Fitbit Furore: Should we love or hate self-quantified culture?

My mother has a Fitbit, so do two of my closest friends. My cousin swears by her activity tracker, which is complete with an inbuilt GPS that tracks where and how far she runs. I’ve so far resisted the allure of the constant tracking of my body because, to be honest, the whole thing sort of terrifies me.


There is evidence that wearable devices capable of tracking your movement, heart rate, calories burnt and kilometres run have been helpful for many people in their pursuit of health and fitness. Writer Gary Wolf is a firm advocate for this form of self-quantification and argues that if we want to act more effectively in the world, we have to get to know ourselves better.” (2010). He credits these devices as useful for “self-improvement, self-discovery, self-awareness and self-knowledge” (2010) and, although only a new technology with few studies done (Rawassizadeh et al. 2015), some psychology seems to back these claims up – by being able to interact, change and share data about ourselves instantly, the wearable devices reinforce, motivate and reward the user, turning exercise and self-care into a ‘game’ (Beckham 2012). Cadmus-Bertham et al. (2014) found that women, in particular, seem to respond well to wearable fitness trackers, with an increase in activity and a reduction in BMI being recorded over a sixteen-week study.

There are, of course, potential risks and downsides to tracking such a large amount of data about us on a daily basis. Professor Jordan Etkin from Duke University discovered that people get obsessed with their fitness trackers and this can make them miserable:

“Enjoyable activities can became almost like a job, by focusing on the outcomes of things that used to be fun… Rather than merely drawing attention away from an enjoyable activity, measurement also draws attention towards output, which undermines motivation and overall happiness.”

This concern aside, there are also doubts over whether wearable activity trackers are as accurate as they claim (Bloomberg 2016). Sasaki et al. (2015) found that wearables, in particular the Fitbit, have a long way to go when it comes to accuracy in counting human movement. Cadmus-Bertham et al. (2014) also acknowledge that, although the sensor technology within wearables is a remarkable innovation, the extent of data loss and uncertainty is still significant.

These are worrying downsides to these sorts of devices, but the most concerning to me is highlighted by academics Katina Michaels and Kieth W. Miller, who argue that we need to be constantly mindful of our privacy when using these devices because many of us don’t actually know who can access and track the data we are generating about our own bodies (2013). A recent US Federal Trade Commission study found that twelve of the biggest Fitness Apps were disseminating user data to 76 different third parties (Kaye 2014) and big brands, such as Nike, are open about their desire to use user data to design new products, guide brand and strategy and turn our personal mini fitness achievements into “intimate, highly personalised marketing” (McGowan 2013).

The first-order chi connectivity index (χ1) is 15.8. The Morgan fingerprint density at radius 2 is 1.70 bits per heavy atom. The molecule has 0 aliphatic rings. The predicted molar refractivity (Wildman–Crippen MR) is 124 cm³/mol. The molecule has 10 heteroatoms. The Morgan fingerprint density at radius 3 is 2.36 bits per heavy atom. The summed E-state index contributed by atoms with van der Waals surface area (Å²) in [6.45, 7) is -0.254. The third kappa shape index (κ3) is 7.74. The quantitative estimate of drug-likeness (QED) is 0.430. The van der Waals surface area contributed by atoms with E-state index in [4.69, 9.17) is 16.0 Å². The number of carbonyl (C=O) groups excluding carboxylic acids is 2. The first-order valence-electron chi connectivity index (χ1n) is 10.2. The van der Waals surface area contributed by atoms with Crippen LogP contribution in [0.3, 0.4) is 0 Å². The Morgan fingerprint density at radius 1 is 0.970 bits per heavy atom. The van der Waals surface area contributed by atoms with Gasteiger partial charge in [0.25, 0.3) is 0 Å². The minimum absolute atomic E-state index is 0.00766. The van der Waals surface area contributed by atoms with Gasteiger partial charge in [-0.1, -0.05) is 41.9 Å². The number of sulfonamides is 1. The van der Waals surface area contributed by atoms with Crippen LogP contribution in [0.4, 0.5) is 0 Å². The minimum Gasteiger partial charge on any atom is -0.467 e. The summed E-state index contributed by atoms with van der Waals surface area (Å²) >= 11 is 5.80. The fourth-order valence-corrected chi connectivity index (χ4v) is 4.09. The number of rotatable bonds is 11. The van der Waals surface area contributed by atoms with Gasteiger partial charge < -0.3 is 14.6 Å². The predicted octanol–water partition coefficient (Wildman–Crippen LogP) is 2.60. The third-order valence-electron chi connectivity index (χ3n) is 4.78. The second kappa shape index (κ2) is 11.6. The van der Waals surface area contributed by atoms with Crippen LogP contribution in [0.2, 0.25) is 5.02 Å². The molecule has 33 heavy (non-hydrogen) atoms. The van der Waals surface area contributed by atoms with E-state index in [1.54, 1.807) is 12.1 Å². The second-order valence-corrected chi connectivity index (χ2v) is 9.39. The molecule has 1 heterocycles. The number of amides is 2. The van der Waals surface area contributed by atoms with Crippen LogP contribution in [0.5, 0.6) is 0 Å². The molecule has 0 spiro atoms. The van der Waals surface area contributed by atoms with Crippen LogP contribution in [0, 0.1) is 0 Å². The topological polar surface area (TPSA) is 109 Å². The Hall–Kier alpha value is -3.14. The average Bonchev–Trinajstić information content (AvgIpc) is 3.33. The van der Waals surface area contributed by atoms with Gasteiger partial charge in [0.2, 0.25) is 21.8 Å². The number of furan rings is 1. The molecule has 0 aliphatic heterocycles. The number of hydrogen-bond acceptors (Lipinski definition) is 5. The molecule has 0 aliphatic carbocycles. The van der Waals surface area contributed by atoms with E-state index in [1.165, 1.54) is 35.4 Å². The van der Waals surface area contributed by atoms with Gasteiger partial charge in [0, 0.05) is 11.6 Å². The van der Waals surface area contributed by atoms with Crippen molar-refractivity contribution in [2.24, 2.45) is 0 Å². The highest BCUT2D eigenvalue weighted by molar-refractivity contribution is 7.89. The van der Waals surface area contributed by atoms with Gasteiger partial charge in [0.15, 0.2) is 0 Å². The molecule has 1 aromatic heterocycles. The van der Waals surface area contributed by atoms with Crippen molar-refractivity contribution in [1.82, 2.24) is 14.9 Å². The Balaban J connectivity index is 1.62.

The appeal of self-quantification is pretty obvious, and the technology is remarkable, but the downsides to these wearable devices are enough for me to resist their potential benefits. Do you own an activity tracker? Why do you love (or hate) this new phenomenon?


Image Credit

Beckham, J 2016, ‘Fitness Trackers Use Psychology to Motivate Couch Potatoes’, Wired, 19 April 2012, accessed 11/03/16 at <;

Bloomberg, J 2016, ‘From Fitbit To Volkswagen: The Dangers Of Inaccurate Data’, Forbes: Tech, Jan 10, viewed 12/03/16 at <;

Cadmus-Bertram, L A, Marcus B H, Patterson, R E, Parker, B A, Morey, B L 2015, ‘Randomized Trial of a Fitbit-Based Physical Activity Intervention for Women’, American Journal of Preventive Medicine, Volume 49, Issue 3, pg414-418. Accessed 11/03/16 at <>

Etkin, J 2015, ‘Why Counting Your Steps Could Make You Unhappier’, Duke: The FUQUA School of Business, December 21 2015, accessed 12/03/16 at <;

McGowan, M 2013, ‘Nike Sharing Its New FuelBand Data With Marketers: Fitness tracker toes the line between ‘awesome’ and ‘creepy’, Ad Week, June 21 2013, accessed 03/04/16 at <;

Michael, K and Miller, K W 2013, ‘Big Data: New Opportunities and New Challenges [Guest editors’ introduction]’, IEEE Computer Society, Vol.46, Issue No.06, pp22-24, viewed 11/03/16<>

Kaye, K 2014, ‘FTC: Fitness Apps Can Help You Shred Calories — and Privacy’, Ad Age, May 07 2014, accessed 11/03/16 at <;

Rawassizadeh, R, Momeni E, Dobbins, C, Mirza-Babaei, P, and Rahnamoun, R 2015, ‘Lesson Learned from Collecting Quantified Self Information via

Mobile and Wearable Devices’, Journal Of Sensor and Actuator Networks, 4, 4, pp. 315-335, Computers & Applied Sciences Complete, accessed 11/03/16 at <;

Sasaki, J E, Hickey, A, Mavilia, M, Tedesco, J, John, D, Kozey Keadle, S and Freedson, P S, 2015, ‘Validation of the Fitbit Wireless Activity Tracker for Prediction of Energy Expenditure’, Journal of Physical Activity and Health, issue 12, pp149-154, viewed 11/03/16 <;

Wolf, G 2010, The Quantified Self, Ted@Cannes, June 2010, <;

Leave a Reply

Fill in your details below or click an icon to log in: Logo

You are commenting using your account. Log Out /  Change )

Google photo

You are commenting using your Google account. Log Out /  Change )

Twitter picture

You are commenting using your Twitter account. Log Out /  Change )

Facebook photo

You are commenting using your Facebook account. Log Out /  Change )

Connecting to %s